As she is about to leave, Mimi claims she had dropped her keys in the room, forcing both of them to fumble in the dark looking for the Key. As they continue to search on the floor for the key, Rodolfo grasps Mimi’s hand, commenting on on how cold it is (“Che gelida manina” – “What an icy little hand”). Rodolfo goes on to introduce himself, his work and explains that he lives in poverty but his spirit is a millionare in dreams and fantasies.

Luciano Pavarotti performing “Che gelida manina” followed by Fiamma Izzo performing “Si. Mi chiamo Mimi” in a 1986 Production of La boheme

Rodolfo then asks Mimi to introduce herself. She explains that she is a seamstress that also lives in a small apartment, but finds particulur joy in flowers, arts, and poetry (“Si. Mi chiamo Mimi” – “Yes, my name is Mimi”).

As Mimi finishes her introduction, the men’s voices are heard from outside the window beckoning Rodolfo. Rodolfo yells down that he has met somebody, and they will meet them soon. Looking back, Rodolfo turns to Mimi, lit by moonlight, and signs a gentle love song to her (“O soave fanciulla” – “Oh, lovely girl”). Realizing they have fallen in love, they sing their way out the door to meet the rest of the group.

Nicole Car and Michael Fabiano sing “O soave fanciulla” at the Royal Opera House

Full Synopsis – Act 2

Act 2 opens on the street, where a bustling crowd including passerbys, groups of children, and street vendors (“Aranci, datteri! Caldi i marroni!”—”Oranges, dates! Hot chestnuts!”).

Set design by Adolfo Hohenstein for Act II of La boheme

People shops around the vendors, and Rodolfo buys Mimi a bonnet. Parpignol the toy vendor arrives much the pleasure of the children. Rodolfo finds Mimi who seems to be lost in the crowd (“Chi guardi?” – “Who are you looking at?”) and they enter the Café Momos. Rodolfo introduces Mimi to the group waiting in the Café. Outside, Parpignol is surrounded by a chorus of Children who attempt to buy toys while the group inside orders a proper feast (“Viva Parpignol” – “Long live Parpignol”).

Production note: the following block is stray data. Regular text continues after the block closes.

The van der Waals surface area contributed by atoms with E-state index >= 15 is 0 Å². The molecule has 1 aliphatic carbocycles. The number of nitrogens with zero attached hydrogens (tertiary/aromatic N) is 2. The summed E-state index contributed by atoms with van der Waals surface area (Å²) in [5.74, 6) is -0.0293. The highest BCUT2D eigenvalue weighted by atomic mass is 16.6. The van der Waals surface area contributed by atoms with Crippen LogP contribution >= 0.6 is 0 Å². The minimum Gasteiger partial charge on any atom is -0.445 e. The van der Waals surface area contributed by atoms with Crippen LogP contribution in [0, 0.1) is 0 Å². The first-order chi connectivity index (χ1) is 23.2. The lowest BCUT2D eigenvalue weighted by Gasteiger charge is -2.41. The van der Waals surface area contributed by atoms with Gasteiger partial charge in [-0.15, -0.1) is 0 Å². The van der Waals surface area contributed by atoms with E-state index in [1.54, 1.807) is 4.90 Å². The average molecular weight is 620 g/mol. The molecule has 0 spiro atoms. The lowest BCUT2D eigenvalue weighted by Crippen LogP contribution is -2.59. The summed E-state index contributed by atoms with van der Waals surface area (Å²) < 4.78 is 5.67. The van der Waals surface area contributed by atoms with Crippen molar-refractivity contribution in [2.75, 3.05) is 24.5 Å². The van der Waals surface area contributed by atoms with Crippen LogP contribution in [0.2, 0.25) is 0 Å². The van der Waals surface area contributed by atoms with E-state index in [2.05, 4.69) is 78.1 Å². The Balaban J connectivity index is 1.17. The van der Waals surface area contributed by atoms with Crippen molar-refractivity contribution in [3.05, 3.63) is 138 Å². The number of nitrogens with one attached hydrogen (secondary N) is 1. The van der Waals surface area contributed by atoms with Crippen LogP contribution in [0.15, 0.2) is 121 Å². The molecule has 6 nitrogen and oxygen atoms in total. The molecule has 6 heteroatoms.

“Viva Parpignol” performed at the Teatro alla Scala in 2017

As the group becomes introduced to Mimi, Musetta (Marcello’s former sweetheart) arrives in an extravagant outfit. She enters the Café leading a noticeably wealthy, older man she is clearly not interested in. The men comment that Musetta “changes lovers like she changes clothes” (“Oh!…Essa!…Musetta! – Oh!…It’s her!…Musetta!”). Musetta begins to make a scene as Marcello explains that she is the reason he no longer has a heart. Musetta is upset that Marcello won’t look her way. The busy crowd in the café quiets as all eyes turn to Musetta, who begins to sing a provocative song about men being attracted to her (“Quando m’en vo” – “When I go along”).

Olga Kulchynska sings an excerpt from Musetta’s aria in the final dress rehearsal at the Metropolitan Opera

Musetta, obviously still in love with Marcello, sends the elderly man away to fetch her a new shoe, and falls into the arms of Marcello. They kiss.

The check comes to the table, but the group is out of money and can’t pay. Musetta snatches the check from their hands and tells the waiter to put it on her (the elderly man’s) tab. Musetta exclaims that it will be a “going away gift” for the old man (“Chi l’hai richiesto” – “Who requested this?”). The military parade marches on outside as the group exits. The elderly man comes back shocked at his bill.

Full Synopsis – Act 3

Act 3 opens up at the gates of the city on a cold, early morning (“Ohe, la, le guardie”). Mimi enters, coughing and noticeably sick. She asks a passerby for directions to a tavern that Marcello is working in (“Sa dirmi, scusi” – “can you tell me, pardon”). Marcello exits the tavern to greet Mimi, telling her he’s been living at the tavern painting signs while Musetta gives singing lessons (“Mimi! Speravo di trovarvi qui” – “Mimi, I was hoping to find you here”).